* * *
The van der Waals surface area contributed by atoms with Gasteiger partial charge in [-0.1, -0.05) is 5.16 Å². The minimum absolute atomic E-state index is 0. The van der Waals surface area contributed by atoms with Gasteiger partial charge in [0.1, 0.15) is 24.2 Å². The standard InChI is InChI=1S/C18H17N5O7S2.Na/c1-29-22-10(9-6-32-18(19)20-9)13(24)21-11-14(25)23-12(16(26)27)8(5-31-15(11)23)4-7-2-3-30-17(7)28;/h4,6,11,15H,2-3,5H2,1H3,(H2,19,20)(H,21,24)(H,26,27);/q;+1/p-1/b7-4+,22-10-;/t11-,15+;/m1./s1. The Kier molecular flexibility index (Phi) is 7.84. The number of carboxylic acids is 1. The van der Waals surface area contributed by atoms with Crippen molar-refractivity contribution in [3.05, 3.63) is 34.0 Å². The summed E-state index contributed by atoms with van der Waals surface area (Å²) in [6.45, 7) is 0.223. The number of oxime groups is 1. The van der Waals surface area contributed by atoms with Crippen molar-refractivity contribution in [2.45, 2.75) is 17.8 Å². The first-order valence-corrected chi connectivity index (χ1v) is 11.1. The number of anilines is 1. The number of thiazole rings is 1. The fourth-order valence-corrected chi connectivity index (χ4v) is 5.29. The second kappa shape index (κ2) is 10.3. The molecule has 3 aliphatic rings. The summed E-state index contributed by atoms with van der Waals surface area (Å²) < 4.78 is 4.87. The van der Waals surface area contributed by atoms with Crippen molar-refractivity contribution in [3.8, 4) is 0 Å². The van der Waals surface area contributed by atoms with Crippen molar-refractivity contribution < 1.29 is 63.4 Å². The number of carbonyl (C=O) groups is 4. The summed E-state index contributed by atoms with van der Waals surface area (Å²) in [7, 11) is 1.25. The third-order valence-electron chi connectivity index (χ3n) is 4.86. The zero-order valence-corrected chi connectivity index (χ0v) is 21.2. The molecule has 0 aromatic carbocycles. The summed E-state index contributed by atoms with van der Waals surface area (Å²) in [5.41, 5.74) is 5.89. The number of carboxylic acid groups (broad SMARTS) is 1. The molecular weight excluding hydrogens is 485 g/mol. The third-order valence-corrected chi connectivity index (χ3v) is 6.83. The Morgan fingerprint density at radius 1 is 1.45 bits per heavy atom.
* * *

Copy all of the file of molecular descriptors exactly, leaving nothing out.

The van der Waals surface area contributed by atoms with Gasteiger partial charge in [-0.1, -0.05) is 5.16 Å². The minimum absolute atomic E-state index is 0. The van der Waals surface area contributed by atoms with Gasteiger partial charge in [0.1, 0.15) is 24.2 Å². The standard InChI is InChI=1S/C18H17N5O7S2.Na/c1-29-22-10(9-6-32-18(19)20-9)13(24)21-11-14(25)23-12(16(26)27)8(5-31-15(11)23)4-7-2-3-30-17(7)28;/h4,6,11,15H,2-3,5H2,1H3,(H2,19,20)(H,21,24)(H,26,27);/q;+1/p-1/b7-4+,22-10-;/t11-,15+;/m1./s1. The Kier molecular flexibility index (Phi) is 7.84. The number of carboxylic acids is 1. The van der Waals surface area contributed by atoms with Crippen molar-refractivity contribution in [3.05, 3.63) is 34.0 Å². The summed E-state index contributed by atoms with van der Waals surface area (Å²) in [6.45, 7) is 0.223. The number of oxime groups is 1. The van der Waals surface area contributed by atoms with Crippen molar-refractivity contribution in [2.45, 2.75) is 17.8 Å². The first-order valence-corrected chi connectivity index (χ1v) is 11.1. The number of anilines is 1. The number of thiazole rings is 1. The fourth-order valence-corrected chi connectivity index (χ4v) is 5.29. The second kappa shape index (κ2) is 10.3. The molecule has 3 aliphatic rings. The summed E-state index contributed by atoms with van der Waals surface area (Å²) < 4.78 is 4.87. The van der Waals surface area contributed by atoms with Crippen molar-refractivity contribution in [3.8, 4) is 0 Å². The van der Waals surface area contributed by atoms with Crippen molar-refractivity contribution < 1.29 is 63.4 Å². The number of carbonyl (C=O) groups is 4. The summed E-state index contributed by atoms with van der Waals surface area (Å²) in [7, 11) is 1.25. The third-order valence-electron chi connectivity index (χ3n) is 4.86. The zero-order valence-corrected chi connectivity index (χ0v) is 21.2. The molecule has 0 aromatic carbocycles. The summed E-state index contributed by atoms with van der Waals surface area (Å²) in [5.41, 5.74) is 5.89. The number of carboxylic acid groups (broad SMARTS) is 1. The molecular weight excluding hydrogens is 485 g/mol. The third-order valence-corrected chi connectivity index (χ3v) is 6.83. The Morgan fingerprint density at radius 1 is 1.45 bits per heavy atom.